Edna Lewis and Me: Imagined Memories. A Reflection on Shared History in Central Virginia.
By Rebecca Dudley
“I grew up in Freetown, Virginia, a community of farming people. It wasn’t really a town. The name was adopted because the first residents had all been freed from chattel slavery and they wanted to be known as a town of Free People…The spirit of pride in community and of cooperation in the work of farming is what made Freetown a very wonderful place to grow up in. Ours was a large family: my parents, my grandfather, three sisters, two brothers, and cousins who stayed with us from time to time, all living under the same roof. The farm was demanding but everyone shared in the work—tending the animals, gardening, harvesting, preserving the harvest, and, every day, preparing delicious foods that seemed to celebrate the good things of each season…Whenever there were major tasks on the farm, work that had to be accomplished quickly (and timing is so important in farming), then everyone pitched in, not just family but neighbors a well. And afterward we would all take part in the celebrations, sharing the rewards that follow hard labor.”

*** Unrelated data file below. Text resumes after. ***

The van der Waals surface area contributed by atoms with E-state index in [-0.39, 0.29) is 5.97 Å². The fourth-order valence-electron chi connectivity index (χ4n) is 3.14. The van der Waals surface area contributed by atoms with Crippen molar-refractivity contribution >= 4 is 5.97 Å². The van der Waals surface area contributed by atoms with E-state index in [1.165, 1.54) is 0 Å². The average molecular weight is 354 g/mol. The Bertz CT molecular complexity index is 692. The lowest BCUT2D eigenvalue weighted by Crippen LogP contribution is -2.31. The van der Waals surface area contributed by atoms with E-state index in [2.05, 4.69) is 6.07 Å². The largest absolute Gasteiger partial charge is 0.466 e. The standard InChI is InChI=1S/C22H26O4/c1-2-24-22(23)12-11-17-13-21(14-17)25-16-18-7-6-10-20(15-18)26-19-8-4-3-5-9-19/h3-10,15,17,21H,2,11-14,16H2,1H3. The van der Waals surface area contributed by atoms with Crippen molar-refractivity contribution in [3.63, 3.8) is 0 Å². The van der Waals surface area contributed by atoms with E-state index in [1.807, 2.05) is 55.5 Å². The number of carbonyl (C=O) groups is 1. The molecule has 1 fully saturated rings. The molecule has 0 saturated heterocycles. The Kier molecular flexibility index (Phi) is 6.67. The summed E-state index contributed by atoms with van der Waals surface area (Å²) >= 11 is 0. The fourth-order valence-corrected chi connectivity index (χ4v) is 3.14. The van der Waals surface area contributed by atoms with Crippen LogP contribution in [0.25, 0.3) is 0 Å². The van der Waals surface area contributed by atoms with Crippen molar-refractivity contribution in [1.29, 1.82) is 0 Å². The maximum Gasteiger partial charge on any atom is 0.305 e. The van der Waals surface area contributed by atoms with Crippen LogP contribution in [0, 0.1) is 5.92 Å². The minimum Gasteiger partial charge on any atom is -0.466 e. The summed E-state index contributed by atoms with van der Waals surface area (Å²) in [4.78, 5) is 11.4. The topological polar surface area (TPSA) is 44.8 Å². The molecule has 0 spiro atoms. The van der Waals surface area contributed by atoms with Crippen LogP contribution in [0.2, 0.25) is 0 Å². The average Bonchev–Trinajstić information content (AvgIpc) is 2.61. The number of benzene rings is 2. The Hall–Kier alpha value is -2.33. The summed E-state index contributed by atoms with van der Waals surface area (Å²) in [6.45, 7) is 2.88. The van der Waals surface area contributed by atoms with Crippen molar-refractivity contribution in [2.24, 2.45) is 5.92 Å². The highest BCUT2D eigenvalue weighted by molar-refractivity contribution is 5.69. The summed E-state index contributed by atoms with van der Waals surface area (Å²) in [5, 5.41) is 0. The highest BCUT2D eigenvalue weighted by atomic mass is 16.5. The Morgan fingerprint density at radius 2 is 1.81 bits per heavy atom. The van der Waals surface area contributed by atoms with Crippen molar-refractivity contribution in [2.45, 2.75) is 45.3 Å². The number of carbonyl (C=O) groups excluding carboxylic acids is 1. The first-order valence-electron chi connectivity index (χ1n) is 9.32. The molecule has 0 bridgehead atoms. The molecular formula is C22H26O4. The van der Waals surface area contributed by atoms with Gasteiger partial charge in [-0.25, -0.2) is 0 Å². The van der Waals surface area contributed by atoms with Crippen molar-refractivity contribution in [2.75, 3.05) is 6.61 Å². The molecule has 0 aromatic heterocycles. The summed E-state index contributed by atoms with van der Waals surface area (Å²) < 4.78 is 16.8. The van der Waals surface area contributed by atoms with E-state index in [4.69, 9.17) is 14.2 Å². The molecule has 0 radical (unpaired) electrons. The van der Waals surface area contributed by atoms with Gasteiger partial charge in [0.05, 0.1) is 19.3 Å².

This is how Edna Lewis’ first cookbook The Taste of Country Cooking begins, by situating herself and her family in the central Virginia landscape at a particular, triumphant, moment in Virginia history, as descendants of freed slaves. It was in this setting that she learned, primarily from her mother, how to cook central Virginian cuisine. This food is marked by its seasonality and dependence on local cultivation and foraging—the book, appropriately, is divided according to the seasons (starting with Spring) with major calendar events nestled within each season, defining the year. The book unfolds its knowledge of grown and foraged foods layered with stories of who is visiting, how guests are welcomed, and precious fleeting moments of noticing the Virginian landscape. Ingredients put up in Summer (pickled watermelon rind) make a reprise on the Christmas Eve dinner table. Persimmons wine, made in late summer, is enjoyed in Hunting Season.